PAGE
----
The Cambridge World History of Slavery

by Paul Cartledge Keith Bradley

Volume 3 of The Cambridge World History of Slavery is a collection of essays exploring the various manifestations of coerced labor in Africa, Asia, and the Americas between the opening up of the Atlantic World and the formal creation of the new nation of Haiti. The authors, well-known authorities in their respective fields, place slavery in the foreground of the collection but also examine other types of coerced labor. Essays are organized both nationally and thematically and cover the major empires, coerced migration, slave resistance, gender, demography, law, and the economic significance of coerced labor. Non-scholars will also find this volume accessible.

The Cambridge World History of Slavery

by David Eltis Stanley L. Engerman

Volume 3 of The Cambridge World History of Slavery is a collection of essays exploring the various manifestations of coerced labor in Africa, Asia, and the Americas between the opening up of the Atlantic World and the formal creation of the new nation of Haiti. The authors, well-known authorities in their respective fields, place slavery in the foreground of the collection but also examine other types of coerced labor. Essays are organized both nationally and thematically and cover the major empires, coerced migration, slave resistance, gender, demography, law, and the economic significance of coerced labor. Non-scholars will also find this volume accessible.

The Cambridge World Prehistory

by Colin Renfrew Paul Bahn

The Cambridge World Prehistory provides a systematic and authoritative examination of the prehistory of every region around the world from the early days of human origins in Africa two million years ago to the beginnings of written history, which in some areas started only two centuries ago. Written by a team of leading international scholars, the volumes include both traditional topics and cutting-edge approaches, such as archaeolinguistics and molecular genetics, and examine the essential questions of human development around the world. The volumes are organized geographically, exploring the evolution of hominins and their expansion from Africa, as well as the formation of states and development in each region of different technologies such as seafaring, metallurgy, and food production. The Cambridge World Prehistory reveals a rich and complex history of the world. It will be an invaluable resource for any student or scholar of archaeology and related disciplines looking to research a particular topic, tradition, region, or period within prehistory.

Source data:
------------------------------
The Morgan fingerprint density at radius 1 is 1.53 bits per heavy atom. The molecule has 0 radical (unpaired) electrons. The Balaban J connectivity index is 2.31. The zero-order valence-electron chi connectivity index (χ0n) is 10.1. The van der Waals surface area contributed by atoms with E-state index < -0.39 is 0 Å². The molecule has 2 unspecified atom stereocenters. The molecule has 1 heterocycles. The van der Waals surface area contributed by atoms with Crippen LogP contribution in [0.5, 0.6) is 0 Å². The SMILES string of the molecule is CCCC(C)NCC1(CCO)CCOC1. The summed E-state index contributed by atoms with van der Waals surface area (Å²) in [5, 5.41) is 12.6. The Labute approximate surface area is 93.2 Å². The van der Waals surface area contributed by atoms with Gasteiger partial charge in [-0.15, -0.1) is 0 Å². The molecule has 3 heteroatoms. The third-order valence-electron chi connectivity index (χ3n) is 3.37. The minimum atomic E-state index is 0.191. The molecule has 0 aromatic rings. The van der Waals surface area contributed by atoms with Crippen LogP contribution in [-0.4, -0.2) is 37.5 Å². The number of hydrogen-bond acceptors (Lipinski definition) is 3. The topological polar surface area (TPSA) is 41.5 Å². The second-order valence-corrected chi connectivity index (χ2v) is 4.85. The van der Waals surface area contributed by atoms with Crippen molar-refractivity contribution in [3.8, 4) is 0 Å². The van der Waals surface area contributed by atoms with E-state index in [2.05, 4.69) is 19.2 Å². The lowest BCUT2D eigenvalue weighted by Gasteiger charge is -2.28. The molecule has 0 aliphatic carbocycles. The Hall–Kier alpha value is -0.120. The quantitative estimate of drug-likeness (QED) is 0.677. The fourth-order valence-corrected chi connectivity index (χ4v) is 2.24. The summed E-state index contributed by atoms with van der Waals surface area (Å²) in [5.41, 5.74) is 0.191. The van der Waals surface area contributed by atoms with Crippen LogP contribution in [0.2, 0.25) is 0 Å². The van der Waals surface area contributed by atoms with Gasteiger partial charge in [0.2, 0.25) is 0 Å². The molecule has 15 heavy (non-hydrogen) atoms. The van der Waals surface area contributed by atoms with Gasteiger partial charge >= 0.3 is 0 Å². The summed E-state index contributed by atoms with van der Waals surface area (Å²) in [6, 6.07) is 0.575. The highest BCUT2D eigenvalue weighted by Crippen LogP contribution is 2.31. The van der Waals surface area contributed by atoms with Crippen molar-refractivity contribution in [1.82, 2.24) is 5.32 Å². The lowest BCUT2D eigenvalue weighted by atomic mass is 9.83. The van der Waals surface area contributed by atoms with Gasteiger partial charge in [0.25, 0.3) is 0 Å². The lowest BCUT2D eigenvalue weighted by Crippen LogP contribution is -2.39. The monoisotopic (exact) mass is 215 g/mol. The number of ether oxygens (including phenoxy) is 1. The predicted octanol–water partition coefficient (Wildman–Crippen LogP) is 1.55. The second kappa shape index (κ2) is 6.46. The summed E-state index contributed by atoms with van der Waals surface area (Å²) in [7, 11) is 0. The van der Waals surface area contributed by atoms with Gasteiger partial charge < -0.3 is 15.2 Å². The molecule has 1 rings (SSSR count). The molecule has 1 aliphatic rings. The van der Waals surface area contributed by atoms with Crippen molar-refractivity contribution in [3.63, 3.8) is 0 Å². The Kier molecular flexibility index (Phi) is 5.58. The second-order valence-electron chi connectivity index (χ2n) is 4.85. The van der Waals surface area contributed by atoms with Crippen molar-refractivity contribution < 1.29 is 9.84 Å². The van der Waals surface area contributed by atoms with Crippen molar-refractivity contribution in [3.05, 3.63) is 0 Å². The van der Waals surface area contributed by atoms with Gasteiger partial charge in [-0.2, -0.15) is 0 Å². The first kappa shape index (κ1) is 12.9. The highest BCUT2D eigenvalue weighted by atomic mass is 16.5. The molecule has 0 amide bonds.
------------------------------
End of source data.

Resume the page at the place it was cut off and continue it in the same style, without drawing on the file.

Came Men on Horses: The Conquistador Expeditions of Francisco Vásquez De Coronado and Don Juan De Onate

by Stan Hoig

Guided by myths of golden cities and worldly rewards, policy makers, conquistador leaders, and expeditionary aspirants alike came to the new world in the sixteenth century and left it a changed land. Came Men on Horses follows two conquistadors--Francisco Vázquez de Coronado and Don Juan de Oñate--on their journey across the southwest. Driven by their search for gold and silver, both Coronado and Oñate committed atrocious acts of violence against the Native Americans, and fell out of favor with the Spanish monarchy. Examining the legacy of these two conquistadors Hoig attempts to balance their brutal acts and selfish motivations with the historical significance and personal sacrifice of their expeditions. Rich human details and superb story-telling make Came Men on Horses a captivating narrative scholars and general readers alike will appreciate.

The Camel Bookmobile

by Masha Hamilton

Fiona Sweeney wants to do something that matters, and she chooses to make her mark in the arid bush of northeastern Kenya. By helping to start a traveling library, she hopes to bring the words of Homer, Hemingway, and Dr. Seuss to far-flung tiny communities where people live daily with drought, hunger, and disease. Her intentions are honorable, and her rules are firm: due to the limited number of donated books, if any one of them is not returned, the bookmobile will not return. But, encumbered by her Western values, Fi does not understand the people she seeks to help. And in the impoverished small community of Mididima, she finds herself caught in the middle of a volatile local struggle when the bookmobile's presence sparks a dangerous feud between the proponents of modernization and those who fear the loss of traditional ways.